Ron DeSantis signs bill that allows Florida to build roads with radioactive waste

Gov. Ron DeSantis hopes to turn his plunging poll numbers around with a new bill that would allow roads to contain radioactive material. Because what Floridian wouldn't want their streets embedded with "recycled" mining waste that potentially causes cancer?

The new ingredient set to grace the roads of the Sunshine State if DeSantis has his way is phosphogypsum — fertilizer production waste — which emits radon and also contains radioactive uranium and radium, according to the EPA.

"No environmentally conscious or 'green' governor worth his salt would ever sign a bill into law approving roadbuilding with radioactive materials," People for Protecting Peace River attorney Rachael Curran said, via CBS News.

And according to Elise Bennett, Florida's director and attorney at the Center for Biological Diversity, the bill is a "reckless handout to the fertilizer industry."

From CBS:

Phosphate rock is mined to create fertilizer, but the leftover material, known as phosphogypsum, had decaying remains of those elements that eventually produce radon. That substance is known as a "potentially cancer-causing, radioactive gas," a spokesperson for the EPA previously told CBS News. And because of that risk, phosphogypsum is federally required to be stored in gypstack systems – not landfills – in an attempt to prevent it from coming in contact with people and the environment.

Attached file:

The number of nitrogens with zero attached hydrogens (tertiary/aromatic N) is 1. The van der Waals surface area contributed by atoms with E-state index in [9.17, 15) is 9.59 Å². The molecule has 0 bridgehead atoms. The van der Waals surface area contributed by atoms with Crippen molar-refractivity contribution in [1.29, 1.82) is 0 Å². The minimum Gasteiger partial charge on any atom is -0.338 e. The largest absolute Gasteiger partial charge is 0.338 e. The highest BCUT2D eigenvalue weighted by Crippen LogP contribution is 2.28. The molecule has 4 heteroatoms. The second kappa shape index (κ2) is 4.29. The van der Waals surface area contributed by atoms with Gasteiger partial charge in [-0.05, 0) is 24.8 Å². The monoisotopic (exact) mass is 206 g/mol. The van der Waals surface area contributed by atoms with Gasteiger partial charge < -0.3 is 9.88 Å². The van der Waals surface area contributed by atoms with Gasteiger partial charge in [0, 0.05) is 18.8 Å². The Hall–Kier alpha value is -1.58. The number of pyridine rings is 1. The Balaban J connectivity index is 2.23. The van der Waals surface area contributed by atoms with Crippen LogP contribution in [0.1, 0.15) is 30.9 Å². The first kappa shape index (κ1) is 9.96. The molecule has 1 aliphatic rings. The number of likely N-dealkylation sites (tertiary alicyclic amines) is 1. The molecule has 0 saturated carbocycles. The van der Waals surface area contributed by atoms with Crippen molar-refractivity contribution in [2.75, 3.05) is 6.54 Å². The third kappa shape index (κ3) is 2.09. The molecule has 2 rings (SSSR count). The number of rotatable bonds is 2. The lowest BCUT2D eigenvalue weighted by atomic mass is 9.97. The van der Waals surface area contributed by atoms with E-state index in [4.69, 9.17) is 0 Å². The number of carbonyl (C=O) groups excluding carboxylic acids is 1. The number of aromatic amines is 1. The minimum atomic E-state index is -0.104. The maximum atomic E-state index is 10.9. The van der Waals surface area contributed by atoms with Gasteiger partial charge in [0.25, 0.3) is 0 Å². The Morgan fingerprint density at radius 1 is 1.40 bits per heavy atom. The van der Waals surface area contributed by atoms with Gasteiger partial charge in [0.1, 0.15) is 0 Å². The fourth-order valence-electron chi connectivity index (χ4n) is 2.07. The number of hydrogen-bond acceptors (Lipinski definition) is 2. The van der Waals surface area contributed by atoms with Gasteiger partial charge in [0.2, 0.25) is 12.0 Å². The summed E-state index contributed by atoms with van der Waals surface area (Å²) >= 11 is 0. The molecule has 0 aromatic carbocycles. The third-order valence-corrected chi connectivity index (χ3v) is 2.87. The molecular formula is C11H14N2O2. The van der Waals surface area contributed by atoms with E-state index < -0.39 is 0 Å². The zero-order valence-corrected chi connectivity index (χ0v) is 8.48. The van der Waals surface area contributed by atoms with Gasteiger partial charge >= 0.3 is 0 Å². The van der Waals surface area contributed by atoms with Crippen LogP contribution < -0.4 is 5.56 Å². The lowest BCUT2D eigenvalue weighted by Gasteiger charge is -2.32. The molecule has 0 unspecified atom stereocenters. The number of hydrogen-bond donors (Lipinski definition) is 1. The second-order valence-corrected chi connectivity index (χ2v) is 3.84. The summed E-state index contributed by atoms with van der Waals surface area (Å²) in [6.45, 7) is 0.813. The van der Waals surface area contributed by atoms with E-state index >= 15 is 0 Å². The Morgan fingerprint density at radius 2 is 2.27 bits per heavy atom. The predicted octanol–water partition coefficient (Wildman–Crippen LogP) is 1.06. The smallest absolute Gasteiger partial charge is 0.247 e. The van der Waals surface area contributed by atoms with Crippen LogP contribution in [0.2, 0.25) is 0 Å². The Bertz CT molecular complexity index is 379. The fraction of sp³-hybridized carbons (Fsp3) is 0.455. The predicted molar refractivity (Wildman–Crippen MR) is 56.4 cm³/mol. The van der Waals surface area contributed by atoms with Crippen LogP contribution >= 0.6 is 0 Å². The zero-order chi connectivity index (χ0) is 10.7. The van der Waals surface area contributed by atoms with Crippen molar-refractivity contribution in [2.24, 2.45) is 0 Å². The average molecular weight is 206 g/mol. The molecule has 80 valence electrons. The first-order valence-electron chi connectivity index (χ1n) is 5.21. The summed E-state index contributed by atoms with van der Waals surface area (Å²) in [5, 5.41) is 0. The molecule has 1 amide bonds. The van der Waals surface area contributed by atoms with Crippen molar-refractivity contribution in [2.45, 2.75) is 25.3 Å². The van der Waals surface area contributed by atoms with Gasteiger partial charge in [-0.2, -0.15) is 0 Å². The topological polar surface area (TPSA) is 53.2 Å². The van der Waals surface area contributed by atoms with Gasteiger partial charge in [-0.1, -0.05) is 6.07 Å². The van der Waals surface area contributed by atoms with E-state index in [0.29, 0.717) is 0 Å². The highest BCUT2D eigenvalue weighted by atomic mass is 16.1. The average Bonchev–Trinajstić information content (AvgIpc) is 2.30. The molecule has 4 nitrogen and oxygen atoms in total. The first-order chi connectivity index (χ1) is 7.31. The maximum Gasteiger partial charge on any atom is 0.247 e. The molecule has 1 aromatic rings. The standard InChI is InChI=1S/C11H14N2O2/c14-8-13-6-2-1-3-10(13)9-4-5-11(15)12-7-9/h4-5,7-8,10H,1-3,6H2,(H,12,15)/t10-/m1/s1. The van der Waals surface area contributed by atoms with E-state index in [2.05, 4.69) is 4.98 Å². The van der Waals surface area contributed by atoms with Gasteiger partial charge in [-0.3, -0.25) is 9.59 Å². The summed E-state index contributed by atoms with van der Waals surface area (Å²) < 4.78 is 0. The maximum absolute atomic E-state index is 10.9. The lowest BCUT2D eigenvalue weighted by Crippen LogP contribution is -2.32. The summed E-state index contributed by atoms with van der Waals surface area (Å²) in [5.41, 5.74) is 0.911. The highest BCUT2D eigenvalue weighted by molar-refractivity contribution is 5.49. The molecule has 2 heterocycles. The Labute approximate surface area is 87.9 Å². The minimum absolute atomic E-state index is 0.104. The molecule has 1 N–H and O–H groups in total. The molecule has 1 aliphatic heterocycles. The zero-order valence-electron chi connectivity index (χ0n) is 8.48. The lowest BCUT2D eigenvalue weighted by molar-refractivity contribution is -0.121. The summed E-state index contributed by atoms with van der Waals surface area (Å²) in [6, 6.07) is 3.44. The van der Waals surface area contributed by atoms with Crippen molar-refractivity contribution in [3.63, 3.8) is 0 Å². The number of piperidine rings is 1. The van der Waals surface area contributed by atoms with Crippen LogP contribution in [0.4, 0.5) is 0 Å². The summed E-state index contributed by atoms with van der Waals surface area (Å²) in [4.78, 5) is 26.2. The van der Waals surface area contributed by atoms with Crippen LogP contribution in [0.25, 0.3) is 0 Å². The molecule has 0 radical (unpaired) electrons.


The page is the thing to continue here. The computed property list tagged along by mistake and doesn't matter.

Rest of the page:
"The Clean Air Act regulations require that phosphogypsum be managed in engineered stacks to limit public exposure from emissions of radon and other radionuclides in the material," an EPA spokesperson previously told CBS News. 

Before it can be used, the state's Department of Transportation will need to conduct a study to "evaluate the suitability" of its use, the bill says, and "may consider any prior or ongoing studies of phosphogypsum's road suitability in the fulfillment of this duty." That task must be completed by April 1, 2024. …

"Gov. DeSantis is paving the way to a toxic legacy generations of Floridians will have to grapple with," Bennett said. "This opens the door for dangerous radioactive waste to be dumped in roadways across the state, under the guise of a so-called feasibility study that won't address serious health and safety concerns." 

Let's just hope, for the health and sake of the good people in Florida, that DeSantis doesn't take advantage of President Biden's Bipartisan Infrastructure Deal anytime soon.